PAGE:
Speedskating Basics and Rules

General Information

Short-track speedskating is the fastest, non-mechanically human-powered sport in the world. Athletes approach speeds of 30 mph as they race around an indoor, 111-meter track. The sport began in Canada and the United States in 1905. It was introduced at the Calgary Olympic Winter Games in 1988 and achieved full medal status in the 1992 Olympics in Albertville.

In typical international competitions, four to six skaters are on the ice at any given time and winners are determined by order of finish. Athletes participate in preliminary rounds of competition called “heats,” and advance to semifinals and finals. The top two skaters in each round progress to the next level of competition.


Strategy is different for each athlete in each distance. They rely on the knowledge of their own strengths and the strengths of competitors to strategize. Depending on their skills, a skater may, for example, sprint in a long race to tire competitors or they may choose to hang back and position themselves to sprint the final laps of the race. In the heat of competition, however, much planning goes out the window and athletes must think on their feet.

Race Distances

500 meters (4.5 laps)
This is the shortest race, so many false starts occur as athletes are anxious to get off the starting line and sprint to the finish.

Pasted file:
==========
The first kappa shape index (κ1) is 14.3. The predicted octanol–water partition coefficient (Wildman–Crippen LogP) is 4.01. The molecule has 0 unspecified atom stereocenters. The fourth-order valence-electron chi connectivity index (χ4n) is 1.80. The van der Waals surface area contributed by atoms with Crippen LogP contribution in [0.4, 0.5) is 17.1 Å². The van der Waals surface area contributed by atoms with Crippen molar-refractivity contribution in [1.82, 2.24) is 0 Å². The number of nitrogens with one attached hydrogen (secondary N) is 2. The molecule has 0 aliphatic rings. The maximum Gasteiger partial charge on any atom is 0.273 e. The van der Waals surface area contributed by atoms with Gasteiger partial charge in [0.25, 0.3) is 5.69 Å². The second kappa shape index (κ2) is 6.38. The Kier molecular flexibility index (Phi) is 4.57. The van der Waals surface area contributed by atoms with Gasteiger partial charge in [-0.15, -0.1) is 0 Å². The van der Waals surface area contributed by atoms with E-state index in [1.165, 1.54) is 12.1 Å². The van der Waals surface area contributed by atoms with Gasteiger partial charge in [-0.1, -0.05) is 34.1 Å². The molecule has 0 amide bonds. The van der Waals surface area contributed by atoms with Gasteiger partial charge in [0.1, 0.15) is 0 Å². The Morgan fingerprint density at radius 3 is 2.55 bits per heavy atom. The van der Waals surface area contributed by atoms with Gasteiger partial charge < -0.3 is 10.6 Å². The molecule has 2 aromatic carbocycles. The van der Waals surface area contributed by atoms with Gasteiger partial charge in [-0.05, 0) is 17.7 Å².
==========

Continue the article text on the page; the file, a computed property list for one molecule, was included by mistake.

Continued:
1,000 meters (9laps)
Strategy comes into play as skaters position themselves for the sprint in the final few laps.

1,500 meters (13.5 laps)
Strategy and endurance are key as this is the longest race in the competition.


The race begins with the sound of a starter’s pistol firing. If a skater moves from the line before the pistol is fired, it is a false start and athletes must restart. A skater responsible for two false starts is disqualified. If an athlete falls before the mid-point of the first corner through no fault of his/her own, the starter may have skaters return to the line and begin again.


Passing takes instant acceleration, power, and strategy. Skaters can pass on the inside or outside of a competitor, but they must stay on the track. If they skate inside the boundaries defined by the track markers, they will be called for off-tracking. Athletes are also not allowed to impede other skaters by intentionally or unintentionally pushing, tripping, blocking or skating into an opponent. In addition, athletes who deliberately change their position to block others from passing will be charged with cross-tracking.  Finally, the skater in the lead has the right of way, even while he/she is being passed, so competitors coming from behind must adjust passing strategies accordingly.


Crash pads line the walls of the rink to protect athletes from serious injuries in the event of a fall. If a skater falls during a race and is uninjured, he/she may finish the race, but it is difficult to come back to win.


Skaters wear form-fitting, lycra skinsuits to reduce wind resistance. Built-in Kevlar patches protect vital body parts.

Athletes’ boots are molded from graphite and Kevlar to the form of their feet. They’re reinforced at the ankles to counteract centrifugal force.

Fourteen to eighteen inch blades are offset and curved to the left to assist with turning. The longer the blade, the more push skaters can get from the ice.

Protective Gear
Skaters wear various apparel to protect them as they race, including helmets, neck guards, gloves, knee pads and shin guards. Most athletes also wear glasses to reduce glare, and protect their eyes from wind and ice chips.